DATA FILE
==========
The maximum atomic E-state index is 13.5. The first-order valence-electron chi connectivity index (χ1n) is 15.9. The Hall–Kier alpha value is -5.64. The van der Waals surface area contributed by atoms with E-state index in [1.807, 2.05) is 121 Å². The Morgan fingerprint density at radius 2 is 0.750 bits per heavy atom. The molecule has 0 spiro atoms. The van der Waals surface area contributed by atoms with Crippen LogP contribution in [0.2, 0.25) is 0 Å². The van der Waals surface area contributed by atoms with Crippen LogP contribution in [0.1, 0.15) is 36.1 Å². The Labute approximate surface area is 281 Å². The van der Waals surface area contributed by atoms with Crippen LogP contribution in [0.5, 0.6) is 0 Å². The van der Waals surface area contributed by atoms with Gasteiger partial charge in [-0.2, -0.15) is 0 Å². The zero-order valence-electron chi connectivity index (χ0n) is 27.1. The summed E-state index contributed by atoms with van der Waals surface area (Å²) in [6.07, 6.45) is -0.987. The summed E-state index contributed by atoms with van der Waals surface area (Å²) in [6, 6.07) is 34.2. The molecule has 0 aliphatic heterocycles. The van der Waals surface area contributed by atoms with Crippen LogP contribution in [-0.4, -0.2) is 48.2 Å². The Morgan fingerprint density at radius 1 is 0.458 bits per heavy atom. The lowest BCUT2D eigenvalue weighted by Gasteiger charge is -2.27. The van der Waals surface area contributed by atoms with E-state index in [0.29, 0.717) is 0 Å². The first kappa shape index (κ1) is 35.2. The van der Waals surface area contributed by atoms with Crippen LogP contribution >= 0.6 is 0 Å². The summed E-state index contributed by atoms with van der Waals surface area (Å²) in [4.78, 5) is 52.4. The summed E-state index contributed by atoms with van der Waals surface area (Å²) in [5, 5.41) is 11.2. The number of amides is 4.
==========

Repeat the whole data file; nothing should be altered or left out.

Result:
The maximum atomic E-state index is 13.5. The first-order valence-electron chi connectivity index (χ1n) is 15.9. The Hall–Kier alpha value is -5.64. The van der Waals surface area contributed by atoms with E-state index in [1.807, 2.05) is 121 Å². The Morgan fingerprint density at radius 2 is 0.750 bits per heavy atom. The molecule has 0 spiro atoms. The van der Waals surface area contributed by atoms with Crippen LogP contribution in [0.2, 0.25) is 0 Å². The van der Waals surface area contributed by atoms with Crippen LogP contribution in [0.1, 0.15) is 36.1 Å². The Labute approximate surface area is 281 Å². The van der Waals surface area contributed by atoms with Crippen LogP contribution in [0.5, 0.6) is 0 Å². The van der Waals surface area contributed by atoms with Gasteiger partial charge in [-0.2, -0.15) is 0 Å². The zero-order valence-electron chi connectivity index (χ0n) is 27.1. The summed E-state index contributed by atoms with van der Waals surface area (Å²) in [6.07, 6.45) is -0.987. The summed E-state index contributed by atoms with van der Waals surface area (Å²) in [6, 6.07) is 34.2. The molecule has 0 aliphatic heterocycles. The van der Waals surface area contributed by atoms with Crippen LogP contribution in [-0.4, -0.2) is 48.2 Å². The Morgan fingerprint density at radius 1 is 0.458 bits per heavy atom. The lowest BCUT2D eigenvalue weighted by Gasteiger charge is -2.27. The van der Waals surface area contributed by atoms with E-state index in [0.29, 0.717) is 0 Å². The first kappa shape index (κ1) is 35.2. The van der Waals surface area contributed by atoms with Crippen LogP contribution >= 0.6 is 0 Å². The summed E-state index contributed by atoms with van der Waals surface area (Å²) in [4.78, 5) is 52.4. The summed E-state index contributed by atoms with van der Waals surface area (Å²) in [5, 5.41) is 11.2. The number of amides is 4.